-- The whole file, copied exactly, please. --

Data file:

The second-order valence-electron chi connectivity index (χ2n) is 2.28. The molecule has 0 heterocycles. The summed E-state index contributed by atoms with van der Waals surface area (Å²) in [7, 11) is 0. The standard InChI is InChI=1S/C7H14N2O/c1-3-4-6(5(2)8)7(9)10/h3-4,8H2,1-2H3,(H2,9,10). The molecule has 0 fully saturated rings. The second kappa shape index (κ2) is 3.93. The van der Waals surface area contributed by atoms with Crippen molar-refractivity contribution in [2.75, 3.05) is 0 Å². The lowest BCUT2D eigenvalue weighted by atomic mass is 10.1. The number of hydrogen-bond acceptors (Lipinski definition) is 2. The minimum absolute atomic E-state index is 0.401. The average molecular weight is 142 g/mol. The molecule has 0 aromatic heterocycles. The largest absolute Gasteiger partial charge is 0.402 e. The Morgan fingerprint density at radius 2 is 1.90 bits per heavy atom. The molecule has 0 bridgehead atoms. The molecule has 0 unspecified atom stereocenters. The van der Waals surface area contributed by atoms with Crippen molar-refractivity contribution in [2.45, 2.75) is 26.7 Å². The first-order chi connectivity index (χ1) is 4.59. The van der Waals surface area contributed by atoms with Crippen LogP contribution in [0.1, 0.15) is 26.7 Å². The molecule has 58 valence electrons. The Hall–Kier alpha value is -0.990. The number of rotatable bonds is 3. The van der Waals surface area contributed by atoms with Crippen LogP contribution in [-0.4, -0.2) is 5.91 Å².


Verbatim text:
The second-order valence-electron chi connectivity index (χ2n) is 2.28. The molecule has 0 heterocycles. The summed E-state index contributed by atoms with van der Waals surface area (Å²) in [7, 11) is 0. The standard InChI is InChI=1S/C7H14N2O/c1-3-4-6(5(2)8)7(9)10/h3-4,8H2,1-2H3,(H2,9,10). The molecule has 0 fully saturated rings. The second kappa shape index (κ2) is 3.93. The van der Waals surface area contributed by atoms with Crippen molar-refractivity contribution in [2.75, 3.05) is 0 Å². The lowest BCUT2D eigenvalue weighted by atomic mass is 10.1. The number of hydrogen-bond acceptors (Lipinski definition) is 2. The minimum absolute atomic E-state index is 0.401. The average molecular weight is 142 g/mol. The molecule has 0 aromatic heterocycles. The largest absolute Gasteiger partial charge is 0.402 e. The Morgan fingerprint density at radius 2 is 1.90 bits per heavy atom. The molecule has 0 bridgehead atoms. The molecule has 0 unspecified atom stereocenters. The van der Waals surface area contributed by atoms with Crippen molar-refractivity contribution in [2.45, 2.75) is 26.7 Å². The first-order chi connectivity index (χ1) is 4.59. The van der Waals surface area contributed by atoms with Crippen LogP contribution in [0.1, 0.15) is 26.7 Å². The molecule has 58 valence electrons. The Hall–Kier alpha value is -0.990. The number of rotatable bonds is 3. The van der Waals surface area contributed by atoms with Crippen LogP contribution in [-0.4, -0.2) is 5.91 Å².